He was of cheerful disposition, acting completely unbothered by his early wake up; His slightly disheveled uniform and unshaven face indicated that there was some bother involved, but trooper etiquette insisted that he smile and welcome the troop arriving from the wasteland with open arms.

We’re all apes here…

“How many in the troop?” asked the clerk.

“Sixteen, Corporal,” Perri stated.

“And sixteen expected,” the clerk replied. “Glad to see everyone made it. I’ll escort the troop to the transient tents. They Duty Officer needs you to sign in… That building right there.”

Smaller outposts were simpler; The Provisions Officer performed the Duty Officer’s job.

“Understood,” Perri said. “You’ve got them, Corporal.”

“Aye,” Lansing replied, the troop and himself moving already to follow the Provisions Clerk.”

The walk ended at about fifty meters.

“And here we are, Troopers,” the clerk said. “All tents house four, and all of these are empty. Assign cots among yourselves; After you’re signed in, register your tent on the base network. Your datapads should connect one your Troop Leader has finished Check In. Mess opens in one hour, but newly arrived troopers are welcome to eat with the ongoing watch, thirty minutes early.”

“Thank you, Corporal,” Lansing replied, sounding cheerful despite his eagerness to collapse in a pile with his gear, beds with mattresses be damned.

The clerk fully understood; Everyone in uniform marched at least once during their service, and no one made it past Private First before doing so.

Most of us corporals have been out here twice…

The two saluted; Not the smart, snappy salute enlisted give officers, but the casual respectful salute troopers pass between one another in acknowledgement.

“Woot!” Holmes called out. “Pick ‘em out, folks!”

They separated for different tents. There wasn’t really a ‘better’ tent to pick from, but everyone was eager to find a cot and call it quits for the next 48 hours. The only deciding factors were which tent was closest and were there already four people heading into it.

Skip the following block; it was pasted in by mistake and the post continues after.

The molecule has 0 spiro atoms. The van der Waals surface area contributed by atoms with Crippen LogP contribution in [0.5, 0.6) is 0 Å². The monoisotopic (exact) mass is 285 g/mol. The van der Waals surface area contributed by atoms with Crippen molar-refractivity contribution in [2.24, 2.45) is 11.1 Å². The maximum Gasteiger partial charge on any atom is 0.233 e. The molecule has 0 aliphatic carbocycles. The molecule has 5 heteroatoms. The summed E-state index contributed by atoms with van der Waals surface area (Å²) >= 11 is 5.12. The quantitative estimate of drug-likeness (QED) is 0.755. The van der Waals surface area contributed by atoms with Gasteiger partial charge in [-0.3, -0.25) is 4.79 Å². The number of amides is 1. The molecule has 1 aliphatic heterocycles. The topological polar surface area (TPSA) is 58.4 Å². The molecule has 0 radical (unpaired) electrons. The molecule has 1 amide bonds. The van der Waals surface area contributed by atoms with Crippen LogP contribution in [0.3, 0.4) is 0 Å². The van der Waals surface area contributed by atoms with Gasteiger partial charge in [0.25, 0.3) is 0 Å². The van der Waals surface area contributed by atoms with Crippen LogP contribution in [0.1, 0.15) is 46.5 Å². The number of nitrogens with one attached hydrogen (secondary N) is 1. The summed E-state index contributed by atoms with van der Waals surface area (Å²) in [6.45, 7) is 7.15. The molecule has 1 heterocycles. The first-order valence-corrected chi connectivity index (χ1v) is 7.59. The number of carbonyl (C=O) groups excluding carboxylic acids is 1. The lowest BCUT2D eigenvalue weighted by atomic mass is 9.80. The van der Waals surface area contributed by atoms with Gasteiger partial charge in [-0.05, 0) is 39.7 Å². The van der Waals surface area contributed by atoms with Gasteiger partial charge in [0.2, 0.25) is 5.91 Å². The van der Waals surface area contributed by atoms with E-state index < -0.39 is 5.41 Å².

It seemed only fitting that, as he began to rest on the floor next to his intended bunk, boots unlaced but still on, that he’d hear Sergeant Perri calling from outside.

“Holmes, West, Bovee, Lansing,” Perri’s voice shot out. “Get your asses out here.”

What the shit..?

He pushed himself onto his feet and staggered outside, paying no head to his laces.

Others came out, curious about what the Sergeant’s beef was.

“The Two-Six-Two thanks you for your service, troopers.”

“We’re detached?” Holmes asked.

“Do I stammer, Corporal?” Perri snapped at him. “You four need to grab your shit and grab a tent together. But first, get your damn datapads so we can confirm your transfer.”

“Don’t need to be such a dick, Perri,” West remarked as she turned towards the tent she was occupying. “I’m the only one in here.”

Lansing understood her last remark to mean that they wouldn’t have to displace anyone to claim it as their own.

A few moments later, pack on his shoulder and datapad in hand, Sergeant Perri confirmed his detachment.

His new orders were vague.


Why’d they pull us off one patrol to sit and wait for another?

Once the three had joined West in the tent, that turned out to be a popular question.

It wasn’t until they sat together in a group in the mess hall, next to their old troop but clearly no longer part of them, that their actual orders came through.

“So,” Holmes began, ever eager to make a wager, “anyone not thinking we’re staying together?”

Would be my luck…

“Not taking that bet,” Bovee replied.

They began pulling out their datapads.

“Two-Nine-Seven,” West said.

“Arriving in twelve hours,” Bovee added, confirming her orders to be the same.

“Think they’ll have a layover?” Lansing asked, hoping they didn’t suddenly get reduced to one day of rest.

“What are the odds?” Holmes asked.

This guy needs to sit down with a Counselor…